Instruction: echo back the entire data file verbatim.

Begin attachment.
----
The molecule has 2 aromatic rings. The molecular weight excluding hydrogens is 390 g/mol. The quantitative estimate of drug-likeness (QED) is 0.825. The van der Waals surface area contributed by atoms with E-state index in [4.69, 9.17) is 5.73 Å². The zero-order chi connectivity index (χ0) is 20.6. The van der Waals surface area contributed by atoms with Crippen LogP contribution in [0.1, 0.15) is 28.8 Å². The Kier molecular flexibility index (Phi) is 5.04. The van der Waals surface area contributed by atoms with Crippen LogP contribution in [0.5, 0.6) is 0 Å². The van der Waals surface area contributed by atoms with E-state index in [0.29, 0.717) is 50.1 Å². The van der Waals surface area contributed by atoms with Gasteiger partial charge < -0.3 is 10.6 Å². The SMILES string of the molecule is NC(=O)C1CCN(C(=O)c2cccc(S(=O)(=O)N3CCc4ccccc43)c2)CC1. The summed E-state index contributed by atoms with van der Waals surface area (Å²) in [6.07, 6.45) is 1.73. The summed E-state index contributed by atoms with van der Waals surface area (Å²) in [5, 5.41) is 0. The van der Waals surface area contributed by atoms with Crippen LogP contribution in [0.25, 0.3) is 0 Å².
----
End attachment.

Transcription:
The molecule has 2 aromatic rings. The molecular weight excluding hydrogens is 390 g/mol. The quantitative estimate of drug-likeness (QED) is 0.825. The van der Waals surface area contributed by atoms with E-state index in [4.69, 9.17) is 5.73 Å². The zero-order chi connectivity index (χ0) is 20.6. The van der Waals surface area contributed by atoms with Crippen LogP contribution in [0.1, 0.15) is 28.8 Å². The Kier molecular flexibility index (Phi) is 5.04. The van der Waals surface area contributed by atoms with Crippen LogP contribution in [0.5, 0.6) is 0 Å². The van der Waals surface area contributed by atoms with E-state index in [0.29, 0.717) is 50.1 Å². The van der Waals surface area contributed by atoms with Gasteiger partial charge < -0.3 is 10.6 Å². The SMILES string of the molecule is NC(=O)C1CCN(C(=O)c2cccc(S(=O)(=O)N3CCc4ccccc43)c2)CC1. The summed E-state index contributed by atoms with van der Waals surface area (Å²) in [6.07, 6.45) is 1.73. The summed E-state index contributed by atoms with van der Waals surface area (Å²) in [5, 5.41) is 0. The van der Waals surface area contributed by atoms with Crippen LogP contribution in [0.25, 0.3) is 0 Å².